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Lepchas itch for own council after year's wait - Original residents of hills want funds to go directly to tribal panel, not to GTA

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  • Published 6.11.12
A Lepcha in Darjeeling. File picture

Kalimpong, Nov. 5: The Lepchas, one of the indigenous tribes in the hills, have become restive after over a year’s wait for their own development council outside the GTA.

Lepcha leaders said chief minister Mamata Banerjee had assured them of the formation of their development council last year but the state is yet to implement it, apparently because of sensitivities of the Gorkha Janmukti Morcha.

Lyangsong Tamsang, president of Kalimpong-based Indigenous Lepcha Tribal Association, said the chief minister had announced her plan to form the Lepcha council in the Assembly in September last year after dharnas by people of the community in Calcutta.

“The meeting resulted in the signing of a draft agreement between the government and us on the formation of the LDC. But nothing tangible has come out,” Tamsang said. “Our youths are getting frustrated. I don’t know when they will erupt in anger,” he added.

Sitting in a community hall in a compound in Kalimpong that houses the Lepcha museum and a dormitory for poor students, Tamsang said: “The government always thinks of the majority people and wants the smaller communities to die.” He did not give a direct answer when asked if he was accusing the government of trying to please the Morcha at their cost.

The Lepchas in Bengal are mostly settled in and around Kalimpong subdivision. They added up to about a few thousands in the latest census in Bengal. “Our demand for the development council is non-territorial. Its members will be elected by Lepchas of all faiths and focus on delivering development to our people and preservation of our language and culture. But the funds should come directly to the Lepcha Development Council, not through the GTA,’’ Tamsang said.

He contested the census figures, saying the enumerators did not try to reach out to all the people in his tribe, most of them settled in far-flung hill hamlets. He put the Lepcha population at 1.2 lakh.

The Morcha is non-committal on the demand for Lepcha Development Council though not opposed to it per se. “We have not opposed the chief minister’s announcement. But we are yet to fine-tune our position on its modalities,’’ said Roshan Giri, the Morcha general secretary and GTA executive committee member.

Trilok Dewan, the Morcha MLA from Darjeeling, admitted the plight of Lepchas but said the government was to be blamed for this. “Yes, Lepchas are the indigenous people of the hills. But all the people of the hills were neglected by the erstwhile Left Front regime,’’ he said at a discussion on hill issues organised by Calcutta Research Group at Darjeeling earlier this month. Dewan said the GTA had allotted a piece of land in Darjeeling town to built a Lepcha house. An amount of Rs 40 lakh, including Rs 20 lakh from Darjeeling BJP MP Jaswant Singh, has been sanctioned for the project.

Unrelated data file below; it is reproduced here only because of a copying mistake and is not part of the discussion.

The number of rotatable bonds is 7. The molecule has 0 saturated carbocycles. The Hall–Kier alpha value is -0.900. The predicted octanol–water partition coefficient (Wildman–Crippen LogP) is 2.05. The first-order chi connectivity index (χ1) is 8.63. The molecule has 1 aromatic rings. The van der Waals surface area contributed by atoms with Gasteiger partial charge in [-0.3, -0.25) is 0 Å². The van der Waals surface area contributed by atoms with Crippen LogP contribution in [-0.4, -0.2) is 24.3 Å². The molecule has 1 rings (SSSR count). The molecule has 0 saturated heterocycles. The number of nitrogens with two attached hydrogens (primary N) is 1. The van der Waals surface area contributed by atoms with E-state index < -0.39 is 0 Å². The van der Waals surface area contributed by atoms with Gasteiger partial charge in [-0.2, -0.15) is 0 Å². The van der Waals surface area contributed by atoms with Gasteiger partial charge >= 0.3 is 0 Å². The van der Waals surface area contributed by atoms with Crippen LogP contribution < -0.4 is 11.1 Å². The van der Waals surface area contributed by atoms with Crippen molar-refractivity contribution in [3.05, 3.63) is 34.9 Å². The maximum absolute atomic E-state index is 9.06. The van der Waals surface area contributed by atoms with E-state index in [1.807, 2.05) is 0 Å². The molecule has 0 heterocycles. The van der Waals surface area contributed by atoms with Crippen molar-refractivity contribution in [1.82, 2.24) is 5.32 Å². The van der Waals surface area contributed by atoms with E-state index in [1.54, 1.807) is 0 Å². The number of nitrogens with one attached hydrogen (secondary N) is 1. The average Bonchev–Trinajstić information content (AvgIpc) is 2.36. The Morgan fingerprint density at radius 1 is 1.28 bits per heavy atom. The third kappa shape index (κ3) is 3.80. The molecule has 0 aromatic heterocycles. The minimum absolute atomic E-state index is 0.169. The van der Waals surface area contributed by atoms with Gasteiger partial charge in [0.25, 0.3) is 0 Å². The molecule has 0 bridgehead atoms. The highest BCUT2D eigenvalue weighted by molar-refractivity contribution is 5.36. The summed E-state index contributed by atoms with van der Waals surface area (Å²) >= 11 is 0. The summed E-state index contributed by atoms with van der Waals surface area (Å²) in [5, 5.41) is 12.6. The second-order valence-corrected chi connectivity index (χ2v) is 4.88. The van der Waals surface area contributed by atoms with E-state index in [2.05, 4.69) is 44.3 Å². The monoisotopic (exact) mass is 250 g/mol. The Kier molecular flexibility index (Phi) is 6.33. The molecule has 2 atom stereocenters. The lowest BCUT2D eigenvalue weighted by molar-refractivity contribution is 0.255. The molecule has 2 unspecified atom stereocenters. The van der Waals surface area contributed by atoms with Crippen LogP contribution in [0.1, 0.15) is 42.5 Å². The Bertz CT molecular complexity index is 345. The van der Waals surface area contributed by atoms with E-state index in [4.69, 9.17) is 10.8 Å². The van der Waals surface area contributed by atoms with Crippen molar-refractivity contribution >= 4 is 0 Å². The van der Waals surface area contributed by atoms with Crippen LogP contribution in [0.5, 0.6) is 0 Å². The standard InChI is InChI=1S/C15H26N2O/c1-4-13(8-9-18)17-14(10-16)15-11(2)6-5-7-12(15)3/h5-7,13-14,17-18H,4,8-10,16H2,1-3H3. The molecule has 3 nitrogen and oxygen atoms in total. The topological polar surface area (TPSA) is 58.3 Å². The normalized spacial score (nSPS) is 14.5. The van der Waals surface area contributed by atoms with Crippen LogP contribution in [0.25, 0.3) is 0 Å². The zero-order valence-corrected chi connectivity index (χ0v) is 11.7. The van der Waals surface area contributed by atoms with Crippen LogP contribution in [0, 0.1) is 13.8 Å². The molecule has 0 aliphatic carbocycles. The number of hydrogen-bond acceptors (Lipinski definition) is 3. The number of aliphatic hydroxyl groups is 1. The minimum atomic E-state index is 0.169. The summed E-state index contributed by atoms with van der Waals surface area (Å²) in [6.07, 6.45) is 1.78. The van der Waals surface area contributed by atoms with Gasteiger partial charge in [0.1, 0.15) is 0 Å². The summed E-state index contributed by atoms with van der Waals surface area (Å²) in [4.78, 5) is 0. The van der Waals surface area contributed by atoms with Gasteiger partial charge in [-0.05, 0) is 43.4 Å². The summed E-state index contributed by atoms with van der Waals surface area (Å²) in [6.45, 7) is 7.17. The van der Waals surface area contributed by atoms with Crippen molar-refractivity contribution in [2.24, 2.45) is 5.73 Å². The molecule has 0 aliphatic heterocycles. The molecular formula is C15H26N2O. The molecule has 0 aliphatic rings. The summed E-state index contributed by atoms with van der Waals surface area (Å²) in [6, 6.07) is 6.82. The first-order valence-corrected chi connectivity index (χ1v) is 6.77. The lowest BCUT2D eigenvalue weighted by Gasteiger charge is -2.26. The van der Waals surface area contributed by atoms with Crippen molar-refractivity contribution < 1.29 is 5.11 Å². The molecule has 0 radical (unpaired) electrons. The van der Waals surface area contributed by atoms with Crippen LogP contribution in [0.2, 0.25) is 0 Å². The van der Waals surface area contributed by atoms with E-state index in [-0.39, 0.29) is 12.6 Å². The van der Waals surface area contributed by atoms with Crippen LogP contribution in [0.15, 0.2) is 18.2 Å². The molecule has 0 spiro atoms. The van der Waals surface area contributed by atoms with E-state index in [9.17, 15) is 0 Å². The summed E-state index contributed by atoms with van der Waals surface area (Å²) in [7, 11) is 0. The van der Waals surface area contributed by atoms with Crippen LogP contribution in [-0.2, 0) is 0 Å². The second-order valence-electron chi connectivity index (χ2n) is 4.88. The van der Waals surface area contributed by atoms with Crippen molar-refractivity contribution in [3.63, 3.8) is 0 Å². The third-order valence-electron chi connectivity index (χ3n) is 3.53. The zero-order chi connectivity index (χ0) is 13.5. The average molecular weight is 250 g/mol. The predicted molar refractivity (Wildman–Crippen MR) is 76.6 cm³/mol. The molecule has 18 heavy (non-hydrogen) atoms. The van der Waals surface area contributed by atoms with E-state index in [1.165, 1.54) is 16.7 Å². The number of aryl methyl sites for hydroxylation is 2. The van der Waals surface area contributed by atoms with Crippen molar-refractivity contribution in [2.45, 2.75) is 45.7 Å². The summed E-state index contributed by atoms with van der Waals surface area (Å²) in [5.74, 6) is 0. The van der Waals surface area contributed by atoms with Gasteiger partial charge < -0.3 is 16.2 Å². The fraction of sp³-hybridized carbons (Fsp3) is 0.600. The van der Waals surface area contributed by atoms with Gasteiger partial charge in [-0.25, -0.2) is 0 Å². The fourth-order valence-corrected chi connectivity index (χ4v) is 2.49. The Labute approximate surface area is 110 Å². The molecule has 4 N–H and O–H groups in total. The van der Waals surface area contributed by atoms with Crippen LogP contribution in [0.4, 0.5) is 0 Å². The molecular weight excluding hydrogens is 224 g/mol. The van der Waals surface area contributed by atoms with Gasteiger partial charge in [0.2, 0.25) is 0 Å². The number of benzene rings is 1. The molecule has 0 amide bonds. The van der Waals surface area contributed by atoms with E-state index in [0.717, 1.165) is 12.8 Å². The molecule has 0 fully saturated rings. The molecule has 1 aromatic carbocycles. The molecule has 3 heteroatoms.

But the MLA kept mum on the demand for the Lepcha Development Council outside the GTA. Morcha insiders indicated that the party may warm to the Lepcha demand if the GTA gets areas from the Dooars under it.

Lepcha leaders stressed on their son-of-the-soil status.

“We are the original inhabitants of the Darjeeling hills. The Raj brought in Nepalis and others to work in tea and timber plantations since Lepchas declined to do it. Later, we were largely uprooted from rest of the Hills and goaded to settle in and around Kalimpong,” Tamsang said.

Padam Nepal, a teacher at St Joseph College in Darjeeling and researcher in Lepcha history pointed out that the deed of grant of Darjeeling between the king of Sikkim and British government was written in the Lepcha language.

Octagenerian Sonam Tshering Lepcha, the curator of the Lepcha museum, also complained about the neglect of his people by the successive state governments.

“We hardly got any support from governments to run the museum and related efforts,’’ the Gurkha rifles jawan turned Padmashri- recipient said.

His toothless smile widened as he sang a Bengali song strumming a traditional musical instrument. “We have translated some poems of Tagore’s Gitanjali to Lepcha. But what about translating Lepcha songs into Bengali?” he asked.

Tamsang said he heard about a recent government notification introducing Lepcha language at primary and secondary schools in the hills, a longstanding demand of the community. But the effective steps are yet to be taken, he complained. The erstwhile Left Front government set up a curriculum committee for Lepcha medium schools but “nothing came out of it”, he said.

A visit to Takna village, around 25km from Kalimpong, reveals the community’s socio-economic marginalisation. Mostly among the poorest of the poor in the hills, the 48 Lepcha families live here in dilapidated wooden homes. Dependent on cultivation of maize and cardamom on the slopes of the hills and minor forest produce, the residents of this hill hamlet lack basic amenities such as clean drinking water and medical facilities.

Children attend a nearby primary school where a mid-day meal is available but most ultimately end as dropouts. Few families can afford to send their kids to high school in Padong which is far away because of financial and logistical difficulties.

Nevertheless, village youth Penlop Lepcha reflected his own as well as his community’s aspirations. The graduate in political science wants to a teacher. “I want to serve my people by teaching the new generation about our traditions as well as the modern world in our own language,” he said.